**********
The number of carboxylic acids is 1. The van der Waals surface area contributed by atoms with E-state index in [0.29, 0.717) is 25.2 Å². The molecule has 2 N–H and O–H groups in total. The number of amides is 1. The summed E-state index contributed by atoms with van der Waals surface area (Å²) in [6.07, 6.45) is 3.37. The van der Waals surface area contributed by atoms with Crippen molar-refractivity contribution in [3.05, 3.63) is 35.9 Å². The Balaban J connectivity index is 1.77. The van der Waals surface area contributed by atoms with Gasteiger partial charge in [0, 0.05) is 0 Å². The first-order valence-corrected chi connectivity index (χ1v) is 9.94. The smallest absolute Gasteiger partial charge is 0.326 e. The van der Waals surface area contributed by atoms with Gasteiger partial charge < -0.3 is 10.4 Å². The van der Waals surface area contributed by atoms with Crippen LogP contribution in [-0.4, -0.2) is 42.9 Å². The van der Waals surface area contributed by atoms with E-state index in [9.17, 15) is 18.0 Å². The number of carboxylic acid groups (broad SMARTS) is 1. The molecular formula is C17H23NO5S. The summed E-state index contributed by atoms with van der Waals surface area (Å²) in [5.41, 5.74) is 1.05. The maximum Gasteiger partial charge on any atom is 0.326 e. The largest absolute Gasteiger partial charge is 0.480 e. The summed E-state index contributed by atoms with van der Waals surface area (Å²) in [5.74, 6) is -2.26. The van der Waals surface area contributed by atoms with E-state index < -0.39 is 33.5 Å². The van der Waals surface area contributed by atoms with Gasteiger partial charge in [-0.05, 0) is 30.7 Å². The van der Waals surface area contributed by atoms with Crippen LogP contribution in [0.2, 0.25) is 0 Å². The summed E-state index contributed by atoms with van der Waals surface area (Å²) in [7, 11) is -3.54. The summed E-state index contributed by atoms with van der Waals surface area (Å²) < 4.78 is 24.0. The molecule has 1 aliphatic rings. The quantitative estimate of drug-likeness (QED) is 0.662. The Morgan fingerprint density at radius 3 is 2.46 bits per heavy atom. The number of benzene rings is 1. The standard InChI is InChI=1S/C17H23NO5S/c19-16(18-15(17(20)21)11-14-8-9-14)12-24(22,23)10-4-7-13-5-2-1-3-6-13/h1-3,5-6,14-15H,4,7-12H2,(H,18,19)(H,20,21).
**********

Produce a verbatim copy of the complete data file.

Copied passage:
The number of carboxylic acids is 1. The van der Waals surface area contributed by atoms with E-state index in [0.29, 0.717) is 25.2 Å². The molecule has 2 N–H and O–H groups in total. The number of amides is 1. The summed E-state index contributed by atoms with van der Waals surface area (Å²) in [6.07, 6.45) is 3.37. The van der Waals surface area contributed by atoms with Crippen molar-refractivity contribution in [3.05, 3.63) is 35.9 Å². The Balaban J connectivity index is 1.77. The van der Waals surface area contributed by atoms with Gasteiger partial charge in [0, 0.05) is 0 Å². The first-order valence-corrected chi connectivity index (χ1v) is 9.94. The smallest absolute Gasteiger partial charge is 0.326 e. The van der Waals surface area contributed by atoms with Gasteiger partial charge < -0.3 is 10.4 Å². The van der Waals surface area contributed by atoms with Crippen LogP contribution in [-0.4, -0.2) is 42.9 Å². The van der Waals surface area contributed by atoms with E-state index in [9.17, 15) is 18.0 Å². The number of carboxylic acid groups (broad SMARTS) is 1. The molecular formula is C17H23NO5S. The summed E-state index contributed by atoms with van der Waals surface area (Å²) in [5.41, 5.74) is 1.05. The maximum Gasteiger partial charge on any atom is 0.326 e. The largest absolute Gasteiger partial charge is 0.480 e. The summed E-state index contributed by atoms with van der Waals surface area (Å²) in [5.74, 6) is -2.26. The van der Waals surface area contributed by atoms with E-state index < -0.39 is 33.5 Å². The van der Waals surface area contributed by atoms with Gasteiger partial charge in [-0.05, 0) is 30.7 Å². The van der Waals surface area contributed by atoms with Crippen LogP contribution in [0.2, 0.25) is 0 Å². The summed E-state index contributed by atoms with van der Waals surface area (Å²) in [7, 11) is -3.54. The summed E-state index contributed by atoms with van der Waals surface area (Å²) < 4.78 is 24.0. The molecule has 1 aliphatic rings. The quantitative estimate of drug-likeness (QED) is 0.662. The Morgan fingerprint density at radius 3 is 2.46 bits per heavy atom. The number of benzene rings is 1. The standard InChI is InChI=1S/C17H23NO5S/c19-16(18-15(17(20)21)11-14-8-9-14)12-24(22,23)10-4-7-13-5-2-1-3-6-13/h1-3,5-6,14-15H,4,7-12H2,(H,18,19)(H,20,21).